You don’t get credit for the things you did well; there is no bank account which keeps track of the good and the bad. You don’t build up credits in the world of medicine. When the hammer comes down it’ll ignore all the those days you sacrificed your fucking sanity fo the sake of patients and the clinic.
But you can say no without being harsh; there is a sweet spot. I had 2 very difficult patients added to my schedule yesterday because the other NP’s couldn’t/wouldn’t see them. I happily accepted.
But it came with the caveat that if they’d like to add 2 to my schedule I would need 2 moved off of my schedule. They happily obliged and the medical universe was in harmony again.
l would have never asked for something like this in the past. Maybe I’ve matured or maybe I’m joining the rank of jaded doctors.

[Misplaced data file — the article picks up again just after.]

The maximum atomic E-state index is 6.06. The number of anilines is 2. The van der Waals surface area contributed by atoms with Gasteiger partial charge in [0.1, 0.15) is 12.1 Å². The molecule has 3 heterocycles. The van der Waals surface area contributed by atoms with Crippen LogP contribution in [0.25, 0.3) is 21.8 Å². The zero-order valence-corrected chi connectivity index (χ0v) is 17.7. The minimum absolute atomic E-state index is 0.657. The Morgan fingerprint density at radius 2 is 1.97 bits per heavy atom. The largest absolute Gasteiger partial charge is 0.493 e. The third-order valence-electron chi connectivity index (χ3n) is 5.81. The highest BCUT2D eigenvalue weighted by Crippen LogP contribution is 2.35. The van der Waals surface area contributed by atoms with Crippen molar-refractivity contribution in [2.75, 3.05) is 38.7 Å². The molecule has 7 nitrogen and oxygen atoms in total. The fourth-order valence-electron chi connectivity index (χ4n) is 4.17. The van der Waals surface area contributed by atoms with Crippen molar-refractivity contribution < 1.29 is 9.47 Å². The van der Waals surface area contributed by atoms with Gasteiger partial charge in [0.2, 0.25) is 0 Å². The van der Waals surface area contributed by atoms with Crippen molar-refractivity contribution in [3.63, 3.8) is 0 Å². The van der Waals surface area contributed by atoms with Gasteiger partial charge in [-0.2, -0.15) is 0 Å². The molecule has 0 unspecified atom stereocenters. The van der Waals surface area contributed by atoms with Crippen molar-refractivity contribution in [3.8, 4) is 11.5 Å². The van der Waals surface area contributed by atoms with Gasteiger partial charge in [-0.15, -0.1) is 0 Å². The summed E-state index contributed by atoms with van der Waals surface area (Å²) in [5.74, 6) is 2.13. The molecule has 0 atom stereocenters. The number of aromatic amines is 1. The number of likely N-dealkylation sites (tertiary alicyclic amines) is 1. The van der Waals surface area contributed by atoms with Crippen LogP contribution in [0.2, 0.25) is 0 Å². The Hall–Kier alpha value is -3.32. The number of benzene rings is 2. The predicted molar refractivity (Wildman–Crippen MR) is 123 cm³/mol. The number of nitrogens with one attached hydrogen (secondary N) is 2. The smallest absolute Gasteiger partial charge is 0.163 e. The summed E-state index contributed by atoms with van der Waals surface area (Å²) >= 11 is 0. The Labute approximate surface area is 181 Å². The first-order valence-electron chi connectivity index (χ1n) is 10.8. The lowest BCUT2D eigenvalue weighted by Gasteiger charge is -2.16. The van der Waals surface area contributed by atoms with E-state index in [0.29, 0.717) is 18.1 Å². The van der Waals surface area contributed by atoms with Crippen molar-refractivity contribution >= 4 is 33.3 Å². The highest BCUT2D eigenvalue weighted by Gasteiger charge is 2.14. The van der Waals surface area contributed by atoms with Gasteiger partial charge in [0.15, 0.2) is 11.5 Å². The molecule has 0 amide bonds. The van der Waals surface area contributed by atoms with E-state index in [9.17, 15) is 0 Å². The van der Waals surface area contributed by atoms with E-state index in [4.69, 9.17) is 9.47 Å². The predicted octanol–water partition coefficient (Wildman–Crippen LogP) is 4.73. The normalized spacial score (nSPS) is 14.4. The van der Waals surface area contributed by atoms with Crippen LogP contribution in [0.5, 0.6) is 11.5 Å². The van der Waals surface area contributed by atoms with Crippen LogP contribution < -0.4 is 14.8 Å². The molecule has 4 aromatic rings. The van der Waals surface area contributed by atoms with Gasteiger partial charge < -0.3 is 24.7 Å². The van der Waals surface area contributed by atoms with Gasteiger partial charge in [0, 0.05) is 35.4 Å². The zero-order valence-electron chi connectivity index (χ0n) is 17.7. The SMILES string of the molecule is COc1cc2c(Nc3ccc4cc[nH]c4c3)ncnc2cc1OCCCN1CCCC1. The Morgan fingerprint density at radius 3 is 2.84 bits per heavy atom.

Complicated Clinic Cases
In this week of work I saw maybe 60 patients. The majority of which had no health insurance and were considered minorities. And most had several chronic diseases.
The chronic diseases are easy to manage; increase the diabetes medications, add in the insulin, add in another blood pressure medication.
The difficult cases for this week required a lot of legwork. You have think outside of the box in a Community Health Center because you don’t have the resources.
I had a 2 year old with severe, uncontrolled asthma. Impossible to manage at home. lmpossible to get a nebulizer for.
I had 1.5 month old with cough, low-grade fevers, and congestion. Fevers in infants under 2 months of age are tricky.